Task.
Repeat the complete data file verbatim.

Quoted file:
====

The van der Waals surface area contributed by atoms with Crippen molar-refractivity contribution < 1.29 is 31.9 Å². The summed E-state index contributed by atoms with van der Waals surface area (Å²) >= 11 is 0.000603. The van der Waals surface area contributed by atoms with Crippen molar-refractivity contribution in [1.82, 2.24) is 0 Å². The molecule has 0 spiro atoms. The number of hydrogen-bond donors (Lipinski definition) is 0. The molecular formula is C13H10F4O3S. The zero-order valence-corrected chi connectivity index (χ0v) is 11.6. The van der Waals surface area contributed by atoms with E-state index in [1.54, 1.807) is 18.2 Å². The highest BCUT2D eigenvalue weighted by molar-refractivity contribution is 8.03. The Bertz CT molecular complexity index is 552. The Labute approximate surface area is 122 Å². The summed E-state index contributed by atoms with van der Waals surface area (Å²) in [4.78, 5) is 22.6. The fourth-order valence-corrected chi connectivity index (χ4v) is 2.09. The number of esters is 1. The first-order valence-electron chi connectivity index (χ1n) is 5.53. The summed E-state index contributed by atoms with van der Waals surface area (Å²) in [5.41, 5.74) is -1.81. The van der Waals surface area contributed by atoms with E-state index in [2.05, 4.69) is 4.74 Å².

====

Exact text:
The van der Waals surface area contributed by atoms with Crippen molar-refractivity contribution < 1.29 is 31.9 Å². The summed E-state index contributed by atoms with van der Waals surface area (Å²) >= 11 is 0.000603. The van der Waals surface area contributed by atoms with Crippen molar-refractivity contribution in [1.82, 2.24) is 0 Å². The molecule has 0 spiro atoms. The number of hydrogen-bond donors (Lipinski definition) is 0. The molecular formula is C13H10F4O3S. The zero-order valence-corrected chi connectivity index (χ0v) is 11.6. The van der Waals surface area contributed by atoms with E-state index in [1.54, 1.807) is 18.2 Å². The highest BCUT2D eigenvalue weighted by molar-refractivity contribution is 8.03. The Bertz CT molecular complexity index is 552. The Labute approximate surface area is 122 Å². The summed E-state index contributed by atoms with van der Waals surface area (Å²) in [4.78, 5) is 22.6. The fourth-order valence-corrected chi connectivity index (χ4v) is 2.09. The number of esters is 1. The first-order valence-electron chi connectivity index (χ1n) is 5.53. The summed E-state index contributed by atoms with van der Waals surface area (Å²) in [5.41, 5.74) is -1.81. The van der Waals surface area contributed by atoms with E-state index in [2.05, 4.69) is 4.74 Å².